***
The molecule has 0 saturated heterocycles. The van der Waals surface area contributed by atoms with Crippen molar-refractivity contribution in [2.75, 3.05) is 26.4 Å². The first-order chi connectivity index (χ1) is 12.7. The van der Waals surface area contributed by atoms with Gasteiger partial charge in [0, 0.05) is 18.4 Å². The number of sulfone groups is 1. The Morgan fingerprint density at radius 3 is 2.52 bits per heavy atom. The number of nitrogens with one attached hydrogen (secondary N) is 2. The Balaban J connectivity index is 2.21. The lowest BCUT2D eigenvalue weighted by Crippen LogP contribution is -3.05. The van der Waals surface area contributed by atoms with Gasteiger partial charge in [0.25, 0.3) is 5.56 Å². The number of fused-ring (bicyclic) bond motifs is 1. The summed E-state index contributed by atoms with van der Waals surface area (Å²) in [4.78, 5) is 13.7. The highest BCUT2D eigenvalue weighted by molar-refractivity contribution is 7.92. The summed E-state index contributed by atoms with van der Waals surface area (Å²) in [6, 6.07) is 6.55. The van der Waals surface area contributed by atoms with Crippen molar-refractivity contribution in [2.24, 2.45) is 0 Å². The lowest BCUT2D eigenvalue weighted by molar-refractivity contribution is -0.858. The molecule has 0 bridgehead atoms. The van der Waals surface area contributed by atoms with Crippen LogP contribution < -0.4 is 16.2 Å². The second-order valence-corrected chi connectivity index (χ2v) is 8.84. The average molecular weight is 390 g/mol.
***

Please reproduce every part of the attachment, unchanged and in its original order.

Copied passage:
The molecule has 0 saturated heterocycles. The van der Waals surface area contributed by atoms with Crippen molar-refractivity contribution in [2.75, 3.05) is 26.4 Å². The first-order chi connectivity index (χ1) is 12.7. The van der Waals surface area contributed by atoms with Gasteiger partial charge in [0, 0.05) is 18.4 Å². The number of sulfone groups is 1. The Morgan fingerprint density at radius 3 is 2.52 bits per heavy atom. The number of nitrogens with one attached hydrogen (secondary N) is 2. The Balaban J connectivity index is 2.21. The lowest BCUT2D eigenvalue weighted by Crippen LogP contribution is -3.05. The van der Waals surface area contributed by atoms with Gasteiger partial charge in [0.25, 0.3) is 5.56 Å². The number of fused-ring (bicyclic) bond motifs is 1. The summed E-state index contributed by atoms with van der Waals surface area (Å²) in [4.78, 5) is 13.7. The highest BCUT2D eigenvalue weighted by molar-refractivity contribution is 7.92. The summed E-state index contributed by atoms with van der Waals surface area (Å²) in [6, 6.07) is 6.55. The van der Waals surface area contributed by atoms with Crippen molar-refractivity contribution in [2.24, 2.45) is 0 Å². The lowest BCUT2D eigenvalue weighted by molar-refractivity contribution is -0.858. The molecule has 0 bridgehead atoms. The van der Waals surface area contributed by atoms with Crippen LogP contribution < -0.4 is 16.2 Å². The second-order valence-corrected chi connectivity index (χ2v) is 8.84. The average molecular weight is 390 g/mol.